Belfast Free Library has been selected again by the Maine Humanities Council to offer Let’s Talk About It, a free reading and discussion group with copies of the books available through the library. This program is provided by the Maine Humanities Council’s Harriet P. Henry Center for the Book in cooperation with the Maine State Library.

The series, Invisible New England: The Real New England, will have its first meeting Tuesday, Sept. 20 at 6:30 p.m. and continue for four sessions throughout the fall concluding on Tuesday, Dec. 6. Books for this series are available for loan at the library after Thursday, Aug. 18. Pre-registration is required to ensure that enough copies of the books are available; to register, stop by the main circulation desk or call the library at 338-3884, ext. 10.

The first book to be read and discussed “The Living is Easy” by Dorothy West. The others in the Tuesday series are: Oct. 18, “Like Lesser Gods” by Mari Tomasi; Nov. 15, “All Souls: A Family Story from Southie” by Michael Patrick MacDonald; and Dec. 6, “The Wooden Nickel” by William Carpenter.

The series will bring readers beyond the stereotypical view of New England as a place with neat houses clustered picturesquely around a village green or a town dominated by a white, steepled church set against rolling hills; with inhabitants of Anglo-Saxon stock, taciturn, frugal and hardworking the typical staunch Yankee character. This traditional view of New England and New Englanders includes much that is factual — aspects of it can be seen by anyone who lives or travels in the region today. But what this picture leaves out is perhaps even more revealing than what it includes.

For example, it suggests a homogeneous community, not the polyglot and religiously diverse population created by successive waves of immigration from continental Europe and Ireland. In fact, New England in the late 19th century had the most ethnically diverse population in the country. And the pastoral image belies the extensive industrialization of the Northeast, with its accompanying periods of growth and decline and social disruption that this created.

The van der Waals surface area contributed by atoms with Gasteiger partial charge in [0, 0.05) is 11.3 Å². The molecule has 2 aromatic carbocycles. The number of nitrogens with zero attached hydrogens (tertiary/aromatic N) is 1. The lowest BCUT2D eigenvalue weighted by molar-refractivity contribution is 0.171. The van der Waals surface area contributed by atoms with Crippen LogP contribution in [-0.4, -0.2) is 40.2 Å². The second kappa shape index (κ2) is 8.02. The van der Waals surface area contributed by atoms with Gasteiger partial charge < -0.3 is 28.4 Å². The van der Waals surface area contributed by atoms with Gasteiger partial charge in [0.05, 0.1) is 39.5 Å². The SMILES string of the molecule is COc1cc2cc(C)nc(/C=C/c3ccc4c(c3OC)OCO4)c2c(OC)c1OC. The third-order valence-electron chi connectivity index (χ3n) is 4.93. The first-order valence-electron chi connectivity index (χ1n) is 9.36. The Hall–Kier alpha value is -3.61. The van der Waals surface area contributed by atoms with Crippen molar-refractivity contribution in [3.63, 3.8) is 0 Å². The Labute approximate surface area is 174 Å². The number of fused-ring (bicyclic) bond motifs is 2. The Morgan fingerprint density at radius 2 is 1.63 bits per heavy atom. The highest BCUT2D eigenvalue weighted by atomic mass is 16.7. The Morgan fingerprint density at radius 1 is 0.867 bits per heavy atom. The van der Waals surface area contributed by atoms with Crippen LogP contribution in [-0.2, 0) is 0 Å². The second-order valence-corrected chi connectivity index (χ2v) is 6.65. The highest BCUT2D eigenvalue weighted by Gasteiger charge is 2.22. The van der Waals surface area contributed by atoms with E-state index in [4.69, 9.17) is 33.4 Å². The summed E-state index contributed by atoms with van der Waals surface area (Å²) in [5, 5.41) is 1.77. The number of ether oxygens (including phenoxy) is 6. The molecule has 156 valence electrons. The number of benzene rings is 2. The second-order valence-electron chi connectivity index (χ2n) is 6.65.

How did this gap between perception and reality come about? This is the main theme the series will explore. The selected novels present a more complicated and richer reality and offer parts of the story that are often missing from the narrative of the New England created by Hawthorne, Melville, Alcott, Jewett, White or Frost. Even though these authors’ New England definitely had its dark side, it is a determinedly white Anglo-Saxon, Protestant New England. This series brings us accounts of Catholic immigrants — Irish, Italian and French Canadian, of transplanted black Southerners and of Mainers scrambling to put together a living in a poor coastal community. Taken together, however, this series may serve to remind us that the richly textured population of New England constitutes the real New England.

The discussions will be facilitated by Jeffrey B. Aronson, a scholar provided by the Maine Humanities Council. Aronson is a historian who has taken his passion into several fields. For 17 years he served as an administrator and faculty member in the College of Arts and Sciences at the University of Vermont. Since 1986, Aronson has led more than 1,000 discussion programs in colleges, public libraries, family literacy organizations, adult education centers and historical societies in Maine, New Hampshire, Vermont and Massachusetts. His historical and literary interests have been central to his participation in these programs; several have been awarded grants from the National Endowment for the Humanities and the Maine Humanities Council.

For more information about Let’s Talk About It and the work of the Maine Humanities Council,

VillageSoup Art/Entertainment Editor Dagney Ernest can be reached at 207-594-4401 or by email to